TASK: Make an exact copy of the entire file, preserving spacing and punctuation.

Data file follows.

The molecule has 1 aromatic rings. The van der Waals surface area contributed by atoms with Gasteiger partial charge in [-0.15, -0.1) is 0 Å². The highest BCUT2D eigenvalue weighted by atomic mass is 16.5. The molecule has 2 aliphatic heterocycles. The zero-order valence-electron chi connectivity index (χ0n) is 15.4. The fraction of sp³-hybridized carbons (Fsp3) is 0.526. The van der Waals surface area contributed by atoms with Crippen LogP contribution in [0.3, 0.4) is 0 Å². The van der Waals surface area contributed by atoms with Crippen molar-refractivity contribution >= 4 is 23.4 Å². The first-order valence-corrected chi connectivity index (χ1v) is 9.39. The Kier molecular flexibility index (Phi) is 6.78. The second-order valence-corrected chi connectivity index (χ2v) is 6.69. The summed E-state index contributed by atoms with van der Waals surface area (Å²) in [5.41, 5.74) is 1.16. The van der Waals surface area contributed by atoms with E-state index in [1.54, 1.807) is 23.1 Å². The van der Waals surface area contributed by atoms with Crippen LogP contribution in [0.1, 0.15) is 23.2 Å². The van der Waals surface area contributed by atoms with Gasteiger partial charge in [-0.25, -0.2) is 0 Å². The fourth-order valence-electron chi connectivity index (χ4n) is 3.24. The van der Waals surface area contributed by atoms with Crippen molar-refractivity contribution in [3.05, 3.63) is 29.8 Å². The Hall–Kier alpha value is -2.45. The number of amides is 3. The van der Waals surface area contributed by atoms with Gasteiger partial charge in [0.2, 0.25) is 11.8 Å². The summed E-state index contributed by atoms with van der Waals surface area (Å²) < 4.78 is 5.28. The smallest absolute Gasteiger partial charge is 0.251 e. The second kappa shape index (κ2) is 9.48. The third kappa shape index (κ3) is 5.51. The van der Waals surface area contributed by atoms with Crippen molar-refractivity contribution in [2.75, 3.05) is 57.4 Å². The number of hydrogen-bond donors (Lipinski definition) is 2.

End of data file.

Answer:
The molecule has 1 aromatic rings. The van der Waals surface area contributed by atoms with Gasteiger partial charge in [-0.15, -0.1) is 0 Å². The highest BCUT2D eigenvalue weighted by atomic mass is 16.5. The molecule has 2 aliphatic heterocycles. The zero-order valence-electron chi connectivity index (χ0n) is 15.4. The fraction of sp³-hybridized carbons (Fsp3) is 0.526. The van der Waals surface area contributed by atoms with Crippen LogP contribution in [0.3, 0.4) is 0 Å². The van der Waals surface area contributed by atoms with Crippen molar-refractivity contribution >= 4 is 23.4 Å². The first-order valence-corrected chi connectivity index (χ1v) is 9.39. The Kier molecular flexibility index (Phi) is 6.78. The second-order valence-corrected chi connectivity index (χ2v) is 6.69. The summed E-state index contributed by atoms with van der Waals surface area (Å²) in [5.41, 5.74) is 1.16. The van der Waals surface area contributed by atoms with E-state index in [1.54, 1.807) is 23.1 Å². The van der Waals surface area contributed by atoms with Crippen LogP contribution in [0.1, 0.15) is 23.2 Å². The van der Waals surface area contributed by atoms with Gasteiger partial charge in [-0.25, -0.2) is 0 Å². The fourth-order valence-electron chi connectivity index (χ4n) is 3.24. The van der Waals surface area contributed by atoms with Crippen molar-refractivity contribution in [3.05, 3.63) is 29.8 Å². The Hall–Kier alpha value is -2.45. The number of amides is 3. The van der Waals surface area contributed by atoms with Gasteiger partial charge in [0.2, 0.25) is 11.8 Å². The summed E-state index contributed by atoms with van der Waals surface area (Å²) < 4.78 is 5.28. The smallest absolute Gasteiger partial charge is 0.251 e. The second kappa shape index (κ2) is 9.48. The third kappa shape index (κ3) is 5.51. The van der Waals surface area contributed by atoms with Crippen molar-refractivity contribution in [2.75, 3.05) is 57.4 Å². The number of hydrogen-bond donors (Lipinski definition) is 2.